This spring has been reminding me of a poorly cracked egg.  I just want that quick sunny side up I was expecting, but instead there has been a slow leaking of the season, slipping through the cracks a little at a time, revealing itself in a muddled and unhurried fashion.  For an area that is usually spoiled with sunshine, we have been dodging rainstorms left and right and wondering why the thermometer is abnormally uncooperative.  Maybe that’s why a recent trip down to the Van Wingerden Greenhouses in Sunnyside was that much more enjoyable.  So many flowers growing and blooming seemed delightfully rebellious.

Right about now everyone is starting to think about getting their yards, pots and planter boxes growing for the year.  Heading to a nursery of choice, there are a boatload of beautiful, healthy plants, usually in bloom, to choose from.  It’s folks like the Van Wingerdens that were thinking ahead, to make those options possible for us.  Back a few months ago, when the average person was shoveling the snow from their driveway or loading ski gear into the car, the inner machinations behind the glass walls of the greenhouse started turning.  Thousands of seeds were planted by hand in small planting grids and nurtured with water and light to get them to sprout.  An extraordinary machine pulled those sprouts out of the grid and placed them in a flat from where they have been growing since about mid-February.  Right now, they are blooming up and shipping out.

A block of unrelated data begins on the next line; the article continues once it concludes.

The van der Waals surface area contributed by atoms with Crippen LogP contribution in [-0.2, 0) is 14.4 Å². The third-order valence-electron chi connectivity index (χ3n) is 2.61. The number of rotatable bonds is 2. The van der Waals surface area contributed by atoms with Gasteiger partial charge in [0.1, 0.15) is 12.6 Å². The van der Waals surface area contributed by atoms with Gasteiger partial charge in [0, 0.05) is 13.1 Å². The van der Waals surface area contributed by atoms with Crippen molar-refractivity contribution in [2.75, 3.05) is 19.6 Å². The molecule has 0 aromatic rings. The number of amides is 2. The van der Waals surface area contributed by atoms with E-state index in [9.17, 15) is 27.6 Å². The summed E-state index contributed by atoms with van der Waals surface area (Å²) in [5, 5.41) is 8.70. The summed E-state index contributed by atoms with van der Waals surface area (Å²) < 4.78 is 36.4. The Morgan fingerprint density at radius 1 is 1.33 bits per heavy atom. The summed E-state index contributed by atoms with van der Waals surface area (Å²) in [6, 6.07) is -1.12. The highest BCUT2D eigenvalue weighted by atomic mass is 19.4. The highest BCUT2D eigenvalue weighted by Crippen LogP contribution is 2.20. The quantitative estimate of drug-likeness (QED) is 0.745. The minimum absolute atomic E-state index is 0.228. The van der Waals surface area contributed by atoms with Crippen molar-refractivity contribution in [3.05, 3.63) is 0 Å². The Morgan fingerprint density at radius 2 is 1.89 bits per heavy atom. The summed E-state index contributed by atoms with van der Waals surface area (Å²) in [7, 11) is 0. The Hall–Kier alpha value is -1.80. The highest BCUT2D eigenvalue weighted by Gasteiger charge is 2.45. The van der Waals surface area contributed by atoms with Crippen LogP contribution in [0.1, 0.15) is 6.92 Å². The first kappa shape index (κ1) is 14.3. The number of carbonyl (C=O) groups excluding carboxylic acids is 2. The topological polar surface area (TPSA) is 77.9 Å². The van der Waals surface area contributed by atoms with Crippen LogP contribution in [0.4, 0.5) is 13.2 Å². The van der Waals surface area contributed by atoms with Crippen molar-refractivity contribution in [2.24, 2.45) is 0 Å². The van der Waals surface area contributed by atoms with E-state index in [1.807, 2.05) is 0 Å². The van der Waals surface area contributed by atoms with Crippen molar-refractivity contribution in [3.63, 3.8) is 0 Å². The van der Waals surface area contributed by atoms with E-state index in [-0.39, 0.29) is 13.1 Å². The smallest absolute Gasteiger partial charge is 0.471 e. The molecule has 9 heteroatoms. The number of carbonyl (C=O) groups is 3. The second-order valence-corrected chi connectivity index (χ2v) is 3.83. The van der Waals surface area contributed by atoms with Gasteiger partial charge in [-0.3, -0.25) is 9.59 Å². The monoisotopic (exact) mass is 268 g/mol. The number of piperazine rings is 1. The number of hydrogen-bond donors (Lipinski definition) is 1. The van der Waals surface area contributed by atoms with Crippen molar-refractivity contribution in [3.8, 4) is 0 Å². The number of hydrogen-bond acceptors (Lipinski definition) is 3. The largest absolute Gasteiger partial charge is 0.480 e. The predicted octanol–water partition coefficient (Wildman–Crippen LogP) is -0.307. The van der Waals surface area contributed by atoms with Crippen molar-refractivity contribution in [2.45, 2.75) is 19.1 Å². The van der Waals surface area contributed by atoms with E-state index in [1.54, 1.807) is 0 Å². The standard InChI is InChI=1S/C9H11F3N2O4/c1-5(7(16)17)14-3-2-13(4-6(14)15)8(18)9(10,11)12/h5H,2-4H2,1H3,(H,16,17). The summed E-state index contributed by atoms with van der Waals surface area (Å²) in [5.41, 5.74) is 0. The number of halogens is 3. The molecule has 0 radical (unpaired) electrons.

As I pull up to the greenhouse, the place is abuzz.  Plants are being loaded onto carts and rolled out of the greenhouse for shipping.  Meeting up with Danessa Van Wingerden, she gives me the nickel tour of their two acres of indoor growing space.  It’s packed.  Hanging baskets line the ceiling, the flats carpet the ground.  It’s such a lovely sight.

Of course, the bloom is spectacular.  Seeing so much live color just feels right.  It’s like a momentary assurance of all that is good in the world.  The unbloomed green is wonderful as well—so alive and fresh and growing.  Most of what they sell will end up in the nursery section at Fred Meyers stores everywhere.

About 11 years ago, Danessa started a small business of her own selling directly to the public in Zillah at a small seasonal outlet called Buds & Blossoms.  She takes me back to a smaller side greenhouse where she is hoarding product largely in pots where she has already completed a variety of mixed plantings.  She says everything is so tiny when she plants it, it’s a surprise to see how it all comes together when mature and blooming.  They look fantastic, and evoke the feeling of backyard barbeques and warm nights.  She is planning on opening this weekend.

Clearly, the emotional response this experience elicited in me is proof of one thing: I’m ready for the season change to be a bit more decisive.  I want that cleanly cracked egg sunny side up.  Now please.

Maybe I should just buy some flowers and get my grow on.

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